There are many things that drive me crazy. This doesn't exactly come as a revelation to those who know me, but there you have it. Some things just defy explanation - you get so exasperated by them, words fail you. I'd like to think that's one reason why so many ridiculous statements go unchallenged - they're so breathtakingly insipid, it's not possible to articulate an argument against them. At least one that's cogent, that doesn't consist of words spelled like retching sounds.
At any rate, I repeat that there are a lot of things that drive me crazy. One of them is P.C.-thought. For me, this surpasses adequate description - it falls into one of those as-yet unnamed categories. At least, until today. For today I found an article that has come up with the word that almost perfectly describes my feelings for Political Correctness.
And that word is: stupid.
Not just that Political Correctness itself is stupid, although it is. Not just that the things the P.C. Police obsess over are stupid, although they are. No, it's that the people who fall for this garbage are, themselves, stupid.
Writing last week at Armavirumque, the blog of the excellent New Criterion, Kenneth Minogue describes the same feelings that come over me every time I read in the paper or hear on the tube about one of these insane cases:
They are generally about the extreme cases, known in the trade as “political correctness gone mad.” The question raised is thus: when was it ever sane? These cases constitute a large and fascinating body of data making the case that we are in modern societies surrounded by a great deal of alarming stupidity, especially at lower levels of responsibility.
Don't you love that? We're "surrounded by a great deal of alarming stupidity." Yes! The old joke in one unnamed Southern state was that voters had turned against a candidate because his sister had gone to New York and become a "thespian." We laugh at that because it sounds ridiculous - as, indeed, it is. And yet Minogue speaks of a case in Britain where "a paediatrician was nearly run out of town because a vigilante mob thought a paediatrician was a paedophile." He goes on to cite a disgusting incident at Barclay’s Bank that I'm not even going to try and describe, mostly because I don't want to break my fingers pounding them on the keyboard. Just read about it in his article. Suffice it to say that Barclay's, and their smug management, don't come out of it very well. (And if this quote: "We have a robust approach to equality and diversity and do not tolerate discrimination" doesn't make you wretch, you've a stronger stomach than I, Gunga Din.) As Minogue says in conclusion,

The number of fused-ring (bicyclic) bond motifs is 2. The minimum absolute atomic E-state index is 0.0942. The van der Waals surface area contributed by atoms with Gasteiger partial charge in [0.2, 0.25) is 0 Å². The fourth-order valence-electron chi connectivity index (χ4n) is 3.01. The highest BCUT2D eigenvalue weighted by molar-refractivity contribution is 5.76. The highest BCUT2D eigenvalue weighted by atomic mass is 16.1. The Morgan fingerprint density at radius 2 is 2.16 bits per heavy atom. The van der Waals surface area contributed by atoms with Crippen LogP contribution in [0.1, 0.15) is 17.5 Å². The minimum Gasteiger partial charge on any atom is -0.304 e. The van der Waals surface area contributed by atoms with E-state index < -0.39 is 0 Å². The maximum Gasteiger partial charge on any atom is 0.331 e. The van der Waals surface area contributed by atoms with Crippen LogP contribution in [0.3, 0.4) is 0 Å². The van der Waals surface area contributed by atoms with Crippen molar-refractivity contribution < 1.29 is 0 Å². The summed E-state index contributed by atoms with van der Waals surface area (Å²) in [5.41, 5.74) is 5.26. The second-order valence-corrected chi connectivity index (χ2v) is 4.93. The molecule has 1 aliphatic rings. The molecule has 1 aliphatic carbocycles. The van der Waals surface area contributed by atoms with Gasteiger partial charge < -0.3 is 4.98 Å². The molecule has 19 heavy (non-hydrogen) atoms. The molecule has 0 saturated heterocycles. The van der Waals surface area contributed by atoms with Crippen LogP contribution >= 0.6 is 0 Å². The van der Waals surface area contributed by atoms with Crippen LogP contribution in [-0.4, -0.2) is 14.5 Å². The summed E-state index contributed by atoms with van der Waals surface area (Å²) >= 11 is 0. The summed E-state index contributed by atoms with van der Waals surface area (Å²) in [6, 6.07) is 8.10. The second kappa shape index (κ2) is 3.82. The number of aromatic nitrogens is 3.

This is a stupidity story, not a victimisation one. The executive in question was making a lot of money and can no doubt look after himself. But it is I think important that we should all know about corporate cowardice and about the companies who indulge in it.
Corporate cowardice, indeed. (Although this description could be extended to cover places like schools, which are really just government-run corporations anyway.)
And Minogue is absolutely spot-on in saying that these exercises in irresponsibility by people who choose of their own free will to be offended need to be held up to the light and exposed for what they are. It is not that the comments that offend them are insensitive (although, undoubtedly, a few of them are); it is rather that these people, in demonstrating their outrage over such comments, show themselves for what they are: stupid. (This is not to say, by the way, that the people making these supposedly offensive comments in the first place aren't stupid as well, since stupidity doesn't appear to be a zero-sum game. But stupidity, as we all know, isn't automatically the same thing as insensitivity. It also isn't a crime, for which we can all be grateful.)
Take the Tiger Woods flap, for instance. Now, Al Sharpton, whatever else he might be, is not stupid. He's a rabble-rouser and a demagogue and a number of other things, but he's definitely not stupid; he knows exactly what he's doing. It's the people who fall for his shtick who are stupid. What is particularly despicible about the whole thing is that there are things that are offensive and need to be condemned. (Piss Christ, for example) And yet people like Sharpton agitate on things that are completely unimportant, purely for their own gain. Their cast of hangers-on enable them, and the stupid legions out there fall right into line, parroting Sharpton's blather - just as he knew they would. So words become crimes, thoughts become suspect, anyone with a mind to think and a mouth with which to express those thoughts becomes a potential fugitive from the Thought Police. Think that's an exaggeration? Ask Mark Steyn.
Minogue entitled his article, "Freedom's Collapse," and I agree. As much as I worry about hte loss of freedom, however, I'm equally concerned about the loss of the ability to think. There are plenty of people out there with whom I disagree, but I respect their intelligence and enjoy their company because they're smart people (who just happen to be wrong). But there's just no way you can respect the kind of stupidity that emerges from this morass. It signals an end not only to freedom of speech, but intelligent discourse as well.
We should take Minogue's advice and point out these incidents whenever and wherever they occur, and do it fearlessly. You know, it might even be fun - just think of it as a game, like Pin the Tail on the Donkey. And why not? There is, after all, no shortage of asses out there.